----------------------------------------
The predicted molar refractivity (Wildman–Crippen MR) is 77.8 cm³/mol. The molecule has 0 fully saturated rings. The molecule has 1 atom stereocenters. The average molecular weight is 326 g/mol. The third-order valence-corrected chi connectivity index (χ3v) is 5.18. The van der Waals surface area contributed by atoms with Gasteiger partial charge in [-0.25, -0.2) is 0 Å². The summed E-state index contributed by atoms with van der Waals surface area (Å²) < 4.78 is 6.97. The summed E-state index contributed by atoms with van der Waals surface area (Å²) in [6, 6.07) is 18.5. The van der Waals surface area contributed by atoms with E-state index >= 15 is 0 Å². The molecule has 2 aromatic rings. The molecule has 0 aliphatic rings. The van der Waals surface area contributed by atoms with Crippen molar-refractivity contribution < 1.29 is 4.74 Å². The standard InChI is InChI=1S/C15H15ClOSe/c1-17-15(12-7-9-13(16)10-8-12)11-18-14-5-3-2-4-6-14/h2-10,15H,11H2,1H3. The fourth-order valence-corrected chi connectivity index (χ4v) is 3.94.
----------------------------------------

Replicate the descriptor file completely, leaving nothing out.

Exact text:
The predicted molar refractivity (Wildman–Crippen MR) is 77.8 cm³/mol. The molecule has 0 fully saturated rings. The molecule has 1 atom stereocenters. The average molecular weight is 326 g/mol. The third-order valence-corrected chi connectivity index (χ3v) is 5.18. The van der Waals surface area contributed by atoms with Gasteiger partial charge in [-0.25, -0.2) is 0 Å². The summed E-state index contributed by atoms with van der Waals surface area (Å²) < 4.78 is 6.97. The summed E-state index contributed by atoms with van der Waals surface area (Å²) in [6, 6.07) is 18.5. The van der Waals surface area contributed by atoms with E-state index >= 15 is 0 Å². The molecule has 2 aromatic rings. The molecule has 0 aliphatic rings. The van der Waals surface area contributed by atoms with Crippen molar-refractivity contribution < 1.29 is 4.74 Å². The standard InChI is InChI=1S/C15H15ClOSe/c1-17-15(12-7-9-13(16)10-8-12)11-18-14-5-3-2-4-6-14/h2-10,15H,11H2,1H3. The fourth-order valence-corrected chi connectivity index (χ4v) is 3.94.